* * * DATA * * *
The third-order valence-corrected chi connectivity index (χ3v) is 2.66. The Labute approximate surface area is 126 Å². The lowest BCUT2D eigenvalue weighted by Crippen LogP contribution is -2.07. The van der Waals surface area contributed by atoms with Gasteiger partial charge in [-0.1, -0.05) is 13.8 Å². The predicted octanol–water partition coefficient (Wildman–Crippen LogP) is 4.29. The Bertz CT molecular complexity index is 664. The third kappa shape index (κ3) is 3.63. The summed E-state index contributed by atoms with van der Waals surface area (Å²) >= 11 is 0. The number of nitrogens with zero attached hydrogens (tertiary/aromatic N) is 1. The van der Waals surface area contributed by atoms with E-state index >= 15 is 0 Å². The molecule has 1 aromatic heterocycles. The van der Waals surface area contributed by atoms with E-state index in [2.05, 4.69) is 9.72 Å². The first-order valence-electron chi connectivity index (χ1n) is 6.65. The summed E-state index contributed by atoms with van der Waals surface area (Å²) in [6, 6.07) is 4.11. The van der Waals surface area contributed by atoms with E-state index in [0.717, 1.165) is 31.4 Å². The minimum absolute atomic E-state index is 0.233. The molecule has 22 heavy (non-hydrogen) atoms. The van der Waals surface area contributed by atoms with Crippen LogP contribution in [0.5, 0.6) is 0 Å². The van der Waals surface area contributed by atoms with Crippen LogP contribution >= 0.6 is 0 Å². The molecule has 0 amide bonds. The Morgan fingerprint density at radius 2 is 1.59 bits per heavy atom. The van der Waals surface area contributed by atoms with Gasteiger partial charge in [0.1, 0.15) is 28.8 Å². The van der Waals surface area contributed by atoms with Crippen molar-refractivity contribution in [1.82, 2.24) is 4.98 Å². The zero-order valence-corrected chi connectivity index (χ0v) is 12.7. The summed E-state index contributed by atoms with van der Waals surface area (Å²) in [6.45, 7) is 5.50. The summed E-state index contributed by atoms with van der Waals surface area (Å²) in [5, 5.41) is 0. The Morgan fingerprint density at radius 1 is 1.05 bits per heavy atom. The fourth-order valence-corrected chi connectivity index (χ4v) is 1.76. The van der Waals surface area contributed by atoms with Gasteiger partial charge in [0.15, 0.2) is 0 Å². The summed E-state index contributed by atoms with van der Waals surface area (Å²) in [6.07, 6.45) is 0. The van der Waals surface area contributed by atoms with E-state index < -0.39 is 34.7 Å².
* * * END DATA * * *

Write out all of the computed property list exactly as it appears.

The third-order valence-corrected chi connectivity index (χ3v) is 2.66. The Labute approximate surface area is 126 Å². The lowest BCUT2D eigenvalue weighted by Crippen LogP contribution is -2.07. The van der Waals surface area contributed by atoms with Gasteiger partial charge in [-0.1, -0.05) is 13.8 Å². The predicted octanol–water partition coefficient (Wildman–Crippen LogP) is 4.29. The Bertz CT molecular complexity index is 664. The third kappa shape index (κ3) is 3.63. The summed E-state index contributed by atoms with van der Waals surface area (Å²) >= 11 is 0. The number of nitrogens with zero attached hydrogens (tertiary/aromatic N) is 1. The van der Waals surface area contributed by atoms with E-state index >= 15 is 0 Å². The molecule has 1 aromatic heterocycles. The van der Waals surface area contributed by atoms with E-state index in [2.05, 4.69) is 9.72 Å². The first-order valence-electron chi connectivity index (χ1n) is 6.65. The summed E-state index contributed by atoms with van der Waals surface area (Å²) in [6, 6.07) is 4.11. The van der Waals surface area contributed by atoms with E-state index in [0.717, 1.165) is 31.4 Å². The minimum absolute atomic E-state index is 0.233. The molecule has 22 heavy (non-hydrogen) atoms. The van der Waals surface area contributed by atoms with Crippen LogP contribution in [0.5, 0.6) is 0 Å². The van der Waals surface area contributed by atoms with Crippen LogP contribution >= 0.6 is 0 Å². The molecule has 0 amide bonds. The Morgan fingerprint density at radius 2 is 1.59 bits per heavy atom. The van der Waals surface area contributed by atoms with Gasteiger partial charge in [0.1, 0.15) is 28.8 Å². The van der Waals surface area contributed by atoms with Crippen molar-refractivity contribution in [1.82, 2.24) is 4.98 Å². The zero-order valence-corrected chi connectivity index (χ0v) is 12.7. The summed E-state index contributed by atoms with van der Waals surface area (Å²) in [6.45, 7) is 5.50. The summed E-state index contributed by atoms with van der Waals surface area (Å²) in [5, 5.41) is 0. The Morgan fingerprint density at radius 1 is 1.05 bits per heavy atom. The fourth-order valence-corrected chi connectivity index (χ4v) is 1.76. The van der Waals surface area contributed by atoms with Gasteiger partial charge in [0.15, 0.2) is 0 Å². The summed E-state index contributed by atoms with van der Waals surface area (Å²) in [6.07, 6.45) is 0. The van der Waals surface area contributed by atoms with E-state index < -0.39 is 34.7 Å².